Famous professional athletes Josh Norman and Oguchi Onyewu were taking free kicks on the quad Friday, Sept. 29.
The world-class athletes came as representatives for the organization Football for Peace, an international non-governmental organization that uses sports for diplomacy and outreach. The organization aims to reduce poverty, inequality, environmental degradation and injustice via sports diplomacy.
The organization came to AU to announce the launch of the first Football for Peace Center in the United States. The center will focus on resolving pressing social and environmental challenges through youth empowerment by watering prosperity and societal advocacy. The organization will work collaboratively with students and alumni from the School of International Service to address these issues.
“This partnership aligns perfectly with the upcoming World Cup; soccer touches five billion people and has the power to move masses,” said Kash Siddiqi, Football for Peace co-founder and former professional soccer player, during the event. “Through this dynamic partnership, we're not just coming together; we're playing a pivotal role in promoting peace through soccer and football.
The center will serve underprivileged and marginalized communities in DC, Maryland and Virginia. As a Maryland native himself, former pro-soccer player Oguchi Onyewu spoke on what it means to have Football for Peace working with his community.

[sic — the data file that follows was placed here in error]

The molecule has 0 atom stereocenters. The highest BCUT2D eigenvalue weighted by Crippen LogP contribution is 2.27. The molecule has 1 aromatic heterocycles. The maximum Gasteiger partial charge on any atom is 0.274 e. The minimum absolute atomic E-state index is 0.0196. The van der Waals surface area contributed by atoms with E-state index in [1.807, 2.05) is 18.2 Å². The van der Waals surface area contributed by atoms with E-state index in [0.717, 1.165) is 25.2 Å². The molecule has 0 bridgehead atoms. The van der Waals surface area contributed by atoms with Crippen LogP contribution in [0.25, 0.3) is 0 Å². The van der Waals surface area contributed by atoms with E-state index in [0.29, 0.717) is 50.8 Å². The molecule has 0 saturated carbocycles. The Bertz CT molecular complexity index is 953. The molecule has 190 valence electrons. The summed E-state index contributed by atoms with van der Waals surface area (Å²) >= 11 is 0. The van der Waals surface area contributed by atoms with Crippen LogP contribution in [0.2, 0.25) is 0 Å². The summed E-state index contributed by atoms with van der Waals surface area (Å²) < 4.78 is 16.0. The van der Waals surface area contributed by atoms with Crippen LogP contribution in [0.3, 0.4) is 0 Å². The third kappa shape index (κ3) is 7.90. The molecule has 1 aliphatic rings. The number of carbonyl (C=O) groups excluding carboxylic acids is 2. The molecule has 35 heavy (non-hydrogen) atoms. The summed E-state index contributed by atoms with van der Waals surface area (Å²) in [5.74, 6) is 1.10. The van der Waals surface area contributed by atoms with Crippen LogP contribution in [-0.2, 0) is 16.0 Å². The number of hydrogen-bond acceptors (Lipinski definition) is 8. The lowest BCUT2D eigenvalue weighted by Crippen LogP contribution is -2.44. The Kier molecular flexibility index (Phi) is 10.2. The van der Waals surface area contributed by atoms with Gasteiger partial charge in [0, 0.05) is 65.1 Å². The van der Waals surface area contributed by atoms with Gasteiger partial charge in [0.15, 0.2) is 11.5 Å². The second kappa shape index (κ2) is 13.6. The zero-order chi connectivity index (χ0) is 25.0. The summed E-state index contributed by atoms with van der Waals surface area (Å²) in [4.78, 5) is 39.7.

“What they’ve done in the UK, and now what they’re trying to bring over here in America…I think it’s wonderful,” Onyewu said.
NFL cornerback Josh Norman, who spent several seasons in Washington playing for the Redskins, spoke to the goals of Football for Peace in the DMV.
“I hope it can get the people out and getting active,” Norman said. “If we can get out and get active, through sport, through play, through activities…that’s who we are.”
The all-pro cornerback spent some time on the quad taking free kicks with Onyewu and taking pictures with fans. Afterward, he took the time to recognize the university’s hospitality.
“Coming here and receiving this hospitality; it’s world-class,” Norman said. “This community is tight-knit, you see different races and people and spaces, and they are all connected… you can feel the vibrations of that.”